Robben Island or Penguin Island is an island in Table Bay, some seven kilometers off the coast of Cape Town, South Africa. The name is Dutch for “seal island”. Robben Island is roughly oval in shape and about a kilometer wide. It is flat and only a few meters above sea level, as a result of an ancient erosion event. The island is composed of Precambrian metamorphic rocks belonging to the Malmesbury Group.
Robben Island was first inhabited thousands of years ago by stone age people, at a time when sea levels were considerably lower than they are today and people could walk to it. It was then a flat-topped hill. Towards the end of the last ice age, the melting of the ancient ice caps caused sea levels to rise and the land around the island was flooded by the ocean. Since the end of the 17th century, Robben Island has been used to isolate certain people -” mainly prisoners ” – and amongst its first permanent inhabitants were political leaders from various Dutch colonies, including Indonesia. African leader Makanda Nxele was sentenced to life imprisonment on the island in 1819 by the British colonial government after a failed uprising at Grahamstown. He drowned on the shores of Table Bay after escaping the prison.
From 1836 to 1931 the island was used as a leper colony and animal quarantine station. During the Second World War, the island was fortified and guns were installed as part of the defenses for Cape Town.
Under the apartheid regime, Robben Island became a maximum security prison in 1959, and its character as an island-prison near to a major population center invites comparisons with Alcatraz. Between 1961 and 1991, over three thousand men were incarcerated here as political prisoners, often for decades, including the former South African President and Nobel Laureate Nelson Mandela and incumbent South African President Kgalema Motlanthe. Prisoner family member visits were restricted to once every six months, for a period of only thirty minutes, in conditions which made even conversation difficult. The only reading material allowed was the Bible. A variety of barbaric impositions were made on prisoners, including breaking rocks and mining lime. In the early 1980s, many prisoners engaged in more active demands for rights, and a 1981 hunger strike reinforced their case and led to some minor improvements in conditions.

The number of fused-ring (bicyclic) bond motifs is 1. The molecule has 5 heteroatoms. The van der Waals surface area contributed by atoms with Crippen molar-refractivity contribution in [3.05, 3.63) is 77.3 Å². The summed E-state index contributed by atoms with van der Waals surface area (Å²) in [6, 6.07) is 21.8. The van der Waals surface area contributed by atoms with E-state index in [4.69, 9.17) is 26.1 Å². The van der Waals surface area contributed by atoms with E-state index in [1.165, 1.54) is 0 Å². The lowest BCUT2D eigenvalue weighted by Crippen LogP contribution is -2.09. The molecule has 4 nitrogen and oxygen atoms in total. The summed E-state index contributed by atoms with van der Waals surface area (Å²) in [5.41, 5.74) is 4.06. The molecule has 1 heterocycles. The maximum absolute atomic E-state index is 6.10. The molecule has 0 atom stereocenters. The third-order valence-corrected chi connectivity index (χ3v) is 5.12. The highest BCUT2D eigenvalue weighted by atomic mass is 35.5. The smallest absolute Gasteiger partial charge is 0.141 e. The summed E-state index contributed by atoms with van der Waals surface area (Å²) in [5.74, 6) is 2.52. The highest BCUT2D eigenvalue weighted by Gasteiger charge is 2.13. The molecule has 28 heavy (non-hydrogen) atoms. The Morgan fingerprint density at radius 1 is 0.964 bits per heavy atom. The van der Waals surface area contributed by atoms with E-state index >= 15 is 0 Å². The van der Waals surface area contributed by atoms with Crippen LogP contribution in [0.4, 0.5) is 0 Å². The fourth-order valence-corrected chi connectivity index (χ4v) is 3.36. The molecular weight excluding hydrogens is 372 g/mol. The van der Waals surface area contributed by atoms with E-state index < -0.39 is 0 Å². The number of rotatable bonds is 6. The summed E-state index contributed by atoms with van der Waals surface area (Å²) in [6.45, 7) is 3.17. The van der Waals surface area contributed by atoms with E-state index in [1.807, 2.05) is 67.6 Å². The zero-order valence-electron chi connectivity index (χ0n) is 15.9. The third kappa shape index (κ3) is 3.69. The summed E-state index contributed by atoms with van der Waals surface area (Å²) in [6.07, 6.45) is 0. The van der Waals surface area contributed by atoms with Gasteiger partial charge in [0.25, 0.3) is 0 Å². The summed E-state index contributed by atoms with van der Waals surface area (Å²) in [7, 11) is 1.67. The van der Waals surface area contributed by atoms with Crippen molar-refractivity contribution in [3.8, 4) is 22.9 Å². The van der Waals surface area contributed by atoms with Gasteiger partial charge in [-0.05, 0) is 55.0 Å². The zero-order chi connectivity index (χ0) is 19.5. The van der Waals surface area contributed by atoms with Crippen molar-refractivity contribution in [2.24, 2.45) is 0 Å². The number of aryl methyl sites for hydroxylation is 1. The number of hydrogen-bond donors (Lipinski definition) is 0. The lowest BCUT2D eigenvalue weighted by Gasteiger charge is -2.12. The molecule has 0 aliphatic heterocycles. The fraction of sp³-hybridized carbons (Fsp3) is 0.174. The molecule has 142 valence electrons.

Throughout this period, security was very tight and the island off limits to almost all civilians, including fishermen. Before about 1980 almost no-one, even among inhabitants of Cape Town, had set foot on the island. It is not generally known that the use of the island as a prison was greatly inhibited for centuries by a lack of fresh water. The island is arid, with low scrubby vegetation and has no watercourses. Boreholes were drilled in the first half of the 20th century but in due course the fragile water table was invaded by sea water and the bores became useless. Sometime after 1965 a pipeline was laid on the bottom of the ocean from Cape Town.
The particular character of the apartheid era prisoners, and their disciplined morale in the face of considerable difficulties and even abuse, is well attested as being sustained by their commitment to the cause of the struggle for freedom, in particular for the majority black African population.
In June 1980 Frederik Willem de Klerk initiated the removal of political prisoners, and most prisoners left by May 1981. The last of the non-political prisoners (who had always been held separately from political prisoners) left the island in 1996, and it became a museum in 1997. Nelson Mandela left to worldwide acclaim on February 11th, 1990.
Today the island is a popular tourist destination and was declared a World Heritage Site in 1999. It is reached by ferry from the Victoria & Alfred Waterfront in Cape Town and is open throughout the year, weather permitting, and tours of the island and prison are led by guides who were formerly prisoners there. Robben Island Museum (RIM) operates as a site or living museum. All the land on the island is owned by the State, with the exception of the island church.Â Â